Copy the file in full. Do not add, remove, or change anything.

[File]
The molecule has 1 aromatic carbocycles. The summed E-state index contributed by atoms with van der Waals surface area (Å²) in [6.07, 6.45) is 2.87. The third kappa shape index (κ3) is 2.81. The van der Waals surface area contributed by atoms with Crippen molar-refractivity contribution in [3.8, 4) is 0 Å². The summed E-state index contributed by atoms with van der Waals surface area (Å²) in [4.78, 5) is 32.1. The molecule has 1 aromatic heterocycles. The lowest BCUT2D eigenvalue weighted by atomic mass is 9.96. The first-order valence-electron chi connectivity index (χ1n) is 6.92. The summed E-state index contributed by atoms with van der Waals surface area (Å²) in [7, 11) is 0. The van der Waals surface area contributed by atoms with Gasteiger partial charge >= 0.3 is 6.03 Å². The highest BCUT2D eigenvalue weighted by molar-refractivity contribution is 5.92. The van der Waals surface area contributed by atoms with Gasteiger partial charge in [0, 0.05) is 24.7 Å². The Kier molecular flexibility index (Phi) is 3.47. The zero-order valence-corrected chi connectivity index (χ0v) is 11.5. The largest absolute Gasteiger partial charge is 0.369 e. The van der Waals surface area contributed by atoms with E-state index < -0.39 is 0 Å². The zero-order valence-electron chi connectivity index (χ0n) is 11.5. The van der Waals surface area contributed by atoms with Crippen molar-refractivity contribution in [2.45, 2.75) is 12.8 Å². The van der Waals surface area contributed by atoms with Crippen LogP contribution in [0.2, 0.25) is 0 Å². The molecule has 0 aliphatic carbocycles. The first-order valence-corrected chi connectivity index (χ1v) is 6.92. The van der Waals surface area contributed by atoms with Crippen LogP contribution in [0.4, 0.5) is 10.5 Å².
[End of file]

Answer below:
The molecule has 1 aromatic carbocycles. The summed E-state index contributed by atoms with van der Waals surface area (Å²) in [6.07, 6.45) is 2.87. The third kappa shape index (κ3) is 2.81. The van der Waals surface area contributed by atoms with Crippen molar-refractivity contribution in [3.8, 4) is 0 Å². The summed E-state index contributed by atoms with van der Waals surface area (Å²) in [4.78, 5) is 32.1. The molecule has 1 aromatic heterocycles. The lowest BCUT2D eigenvalue weighted by atomic mass is 9.96. The first-order valence-electron chi connectivity index (χ1n) is 6.92. The summed E-state index contributed by atoms with van der Waals surface area (Å²) in [7, 11) is 0. The van der Waals surface area contributed by atoms with Gasteiger partial charge >= 0.3 is 6.03 Å². The highest BCUT2D eigenvalue weighted by molar-refractivity contribution is 5.92. The van der Waals surface area contributed by atoms with Gasteiger partial charge in [0, 0.05) is 24.7 Å². The Kier molecular flexibility index (Phi) is 3.47. The zero-order valence-corrected chi connectivity index (χ0v) is 11.5. The largest absolute Gasteiger partial charge is 0.369 e. The van der Waals surface area contributed by atoms with E-state index < -0.39 is 0 Å². The zero-order valence-electron chi connectivity index (χ0n) is 11.5. The van der Waals surface area contributed by atoms with Crippen molar-refractivity contribution in [2.45, 2.75) is 12.8 Å². The van der Waals surface area contributed by atoms with Crippen LogP contribution in [0.2, 0.25) is 0 Å². The molecule has 0 aliphatic carbocycles. The first-order valence-corrected chi connectivity index (χ1v) is 6.92. The van der Waals surface area contributed by atoms with Crippen LogP contribution in [0.4, 0.5) is 10.5 Å².